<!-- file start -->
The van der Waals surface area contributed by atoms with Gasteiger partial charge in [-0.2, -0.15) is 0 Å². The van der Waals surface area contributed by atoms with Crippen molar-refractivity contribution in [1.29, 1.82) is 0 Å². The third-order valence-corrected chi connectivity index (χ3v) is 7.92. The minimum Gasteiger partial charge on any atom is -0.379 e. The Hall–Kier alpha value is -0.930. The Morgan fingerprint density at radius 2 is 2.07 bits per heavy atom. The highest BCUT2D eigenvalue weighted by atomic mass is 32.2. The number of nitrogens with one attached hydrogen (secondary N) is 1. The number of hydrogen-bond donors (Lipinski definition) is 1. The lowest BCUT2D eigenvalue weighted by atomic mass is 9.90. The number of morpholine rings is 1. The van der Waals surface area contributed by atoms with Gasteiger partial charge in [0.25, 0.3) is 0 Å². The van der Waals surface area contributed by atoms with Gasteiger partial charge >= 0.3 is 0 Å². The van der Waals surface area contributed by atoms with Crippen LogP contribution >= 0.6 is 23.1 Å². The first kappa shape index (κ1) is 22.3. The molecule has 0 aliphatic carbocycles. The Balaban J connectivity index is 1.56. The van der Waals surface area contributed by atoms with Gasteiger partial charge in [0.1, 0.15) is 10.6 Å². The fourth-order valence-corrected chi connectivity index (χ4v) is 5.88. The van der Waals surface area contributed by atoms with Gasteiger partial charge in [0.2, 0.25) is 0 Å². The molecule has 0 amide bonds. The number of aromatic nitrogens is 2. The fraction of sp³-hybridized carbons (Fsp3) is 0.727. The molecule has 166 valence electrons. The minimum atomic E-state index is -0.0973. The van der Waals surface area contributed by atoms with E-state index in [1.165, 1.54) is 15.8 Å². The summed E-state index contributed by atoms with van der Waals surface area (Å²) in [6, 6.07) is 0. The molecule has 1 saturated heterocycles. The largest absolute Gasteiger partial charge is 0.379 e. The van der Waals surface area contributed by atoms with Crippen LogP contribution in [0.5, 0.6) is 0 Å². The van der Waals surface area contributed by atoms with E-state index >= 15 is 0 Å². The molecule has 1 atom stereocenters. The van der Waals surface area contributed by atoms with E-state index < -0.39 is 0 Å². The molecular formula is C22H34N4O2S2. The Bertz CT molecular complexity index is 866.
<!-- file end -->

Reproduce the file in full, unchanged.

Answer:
The van der Waals surface area contributed by atoms with Gasteiger partial charge in [-0.2, -0.15) is 0 Å². The van der Waals surface area contributed by atoms with Crippen molar-refractivity contribution in [1.29, 1.82) is 0 Å². The third-order valence-corrected chi connectivity index (χ3v) is 7.92. The minimum Gasteiger partial charge on any atom is -0.379 e. The Hall–Kier alpha value is -0.930. The Morgan fingerprint density at radius 2 is 2.07 bits per heavy atom. The highest BCUT2D eigenvalue weighted by atomic mass is 32.2. The number of nitrogens with one attached hydrogen (secondary N) is 1. The number of hydrogen-bond donors (Lipinski definition) is 1. The lowest BCUT2D eigenvalue weighted by atomic mass is 9.90. The number of morpholine rings is 1. The van der Waals surface area contributed by atoms with Gasteiger partial charge in [0.25, 0.3) is 0 Å². The van der Waals surface area contributed by atoms with Gasteiger partial charge >= 0.3 is 0 Å². The van der Waals surface area contributed by atoms with Crippen LogP contribution >= 0.6 is 23.1 Å². The first kappa shape index (κ1) is 22.3. The molecule has 0 aliphatic carbocycles. The Balaban J connectivity index is 1.56. The van der Waals surface area contributed by atoms with Gasteiger partial charge in [0.1, 0.15) is 10.6 Å². The fourth-order valence-corrected chi connectivity index (χ4v) is 5.88. The van der Waals surface area contributed by atoms with Gasteiger partial charge in [0.2, 0.25) is 0 Å². The molecule has 0 amide bonds. The number of aromatic nitrogens is 2. The fraction of sp³-hybridized carbons (Fsp3) is 0.727. The molecule has 166 valence electrons. The minimum atomic E-state index is -0.0973. The van der Waals surface area contributed by atoms with E-state index in [1.165, 1.54) is 15.8 Å². The summed E-state index contributed by atoms with van der Waals surface area (Å²) in [6, 6.07) is 0. The molecule has 1 saturated heterocycles. The largest absolute Gasteiger partial charge is 0.379 e. The van der Waals surface area contributed by atoms with Crippen LogP contribution in [0.5, 0.6) is 0 Å². The van der Waals surface area contributed by atoms with E-state index >= 15 is 0 Å². The molecule has 1 atom stereocenters. The van der Waals surface area contributed by atoms with E-state index < -0.39 is 0 Å². The molecular formula is C22H34N4O2S2. The Bertz CT molecular complexity index is 866.